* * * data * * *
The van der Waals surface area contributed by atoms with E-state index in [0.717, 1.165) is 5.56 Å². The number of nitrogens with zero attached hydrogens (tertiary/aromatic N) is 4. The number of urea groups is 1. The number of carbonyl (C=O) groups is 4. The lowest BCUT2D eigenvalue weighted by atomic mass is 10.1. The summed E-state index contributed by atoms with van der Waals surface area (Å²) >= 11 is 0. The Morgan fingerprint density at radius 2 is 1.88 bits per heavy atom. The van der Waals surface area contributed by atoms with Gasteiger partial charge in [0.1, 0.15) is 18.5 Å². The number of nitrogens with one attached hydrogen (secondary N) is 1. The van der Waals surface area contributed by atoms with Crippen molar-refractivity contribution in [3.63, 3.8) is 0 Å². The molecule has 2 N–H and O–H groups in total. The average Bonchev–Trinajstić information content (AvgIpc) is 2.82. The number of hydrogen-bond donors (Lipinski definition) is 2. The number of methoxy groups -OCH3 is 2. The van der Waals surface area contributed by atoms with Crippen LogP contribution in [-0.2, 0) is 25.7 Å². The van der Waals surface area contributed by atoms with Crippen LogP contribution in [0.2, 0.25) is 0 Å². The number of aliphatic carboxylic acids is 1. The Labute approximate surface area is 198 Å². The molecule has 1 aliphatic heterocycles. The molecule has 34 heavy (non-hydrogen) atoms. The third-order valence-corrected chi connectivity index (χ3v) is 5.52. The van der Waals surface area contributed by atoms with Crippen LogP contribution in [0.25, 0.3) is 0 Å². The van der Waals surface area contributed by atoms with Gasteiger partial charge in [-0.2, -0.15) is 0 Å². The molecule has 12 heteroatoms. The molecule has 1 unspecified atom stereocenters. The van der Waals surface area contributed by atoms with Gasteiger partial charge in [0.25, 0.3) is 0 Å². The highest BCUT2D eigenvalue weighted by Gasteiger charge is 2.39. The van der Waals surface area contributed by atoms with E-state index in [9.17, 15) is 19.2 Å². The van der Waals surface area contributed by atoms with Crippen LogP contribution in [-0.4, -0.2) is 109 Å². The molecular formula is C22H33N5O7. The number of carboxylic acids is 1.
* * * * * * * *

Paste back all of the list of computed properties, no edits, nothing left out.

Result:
The van der Waals surface area contributed by atoms with E-state index in [0.717, 1.165) is 5.56 Å². The number of nitrogens with zero attached hydrogens (tertiary/aromatic N) is 4. The number of urea groups is 1. The number of carbonyl (C=O) groups is 4. The lowest BCUT2D eigenvalue weighted by atomic mass is 10.1. The summed E-state index contributed by atoms with van der Waals surface area (Å²) >= 11 is 0. The Morgan fingerprint density at radius 2 is 1.88 bits per heavy atom. The van der Waals surface area contributed by atoms with Gasteiger partial charge in [0.1, 0.15) is 18.5 Å². The number of nitrogens with one attached hydrogen (secondary N) is 1. The van der Waals surface area contributed by atoms with Crippen molar-refractivity contribution in [3.63, 3.8) is 0 Å². The molecule has 2 N–H and O–H groups in total. The average Bonchev–Trinajstić information content (AvgIpc) is 2.82. The number of hydrogen-bond donors (Lipinski definition) is 2. The number of methoxy groups -OCH3 is 2. The van der Waals surface area contributed by atoms with Crippen LogP contribution in [-0.2, 0) is 25.7 Å². The van der Waals surface area contributed by atoms with Crippen LogP contribution in [0.2, 0.25) is 0 Å². The number of aliphatic carboxylic acids is 1. The Labute approximate surface area is 198 Å². The molecule has 1 aliphatic heterocycles. The molecule has 34 heavy (non-hydrogen) atoms. The third-order valence-corrected chi connectivity index (χ3v) is 5.52. The van der Waals surface area contributed by atoms with Crippen LogP contribution in [0.25, 0.3) is 0 Å². The van der Waals surface area contributed by atoms with Gasteiger partial charge in [-0.2, -0.15) is 0 Å². The molecule has 12 heteroatoms. The molecule has 1 unspecified atom stereocenters. The van der Waals surface area contributed by atoms with Gasteiger partial charge in [0.25, 0.3) is 0 Å². The highest BCUT2D eigenvalue weighted by Gasteiger charge is 2.39. The van der Waals surface area contributed by atoms with E-state index in [9.17, 15) is 19.2 Å². The van der Waals surface area contributed by atoms with Crippen LogP contribution in [-0.4, -0.2) is 109 Å². The molecular formula is C22H33N5O7. The number of carboxylic acids is 1.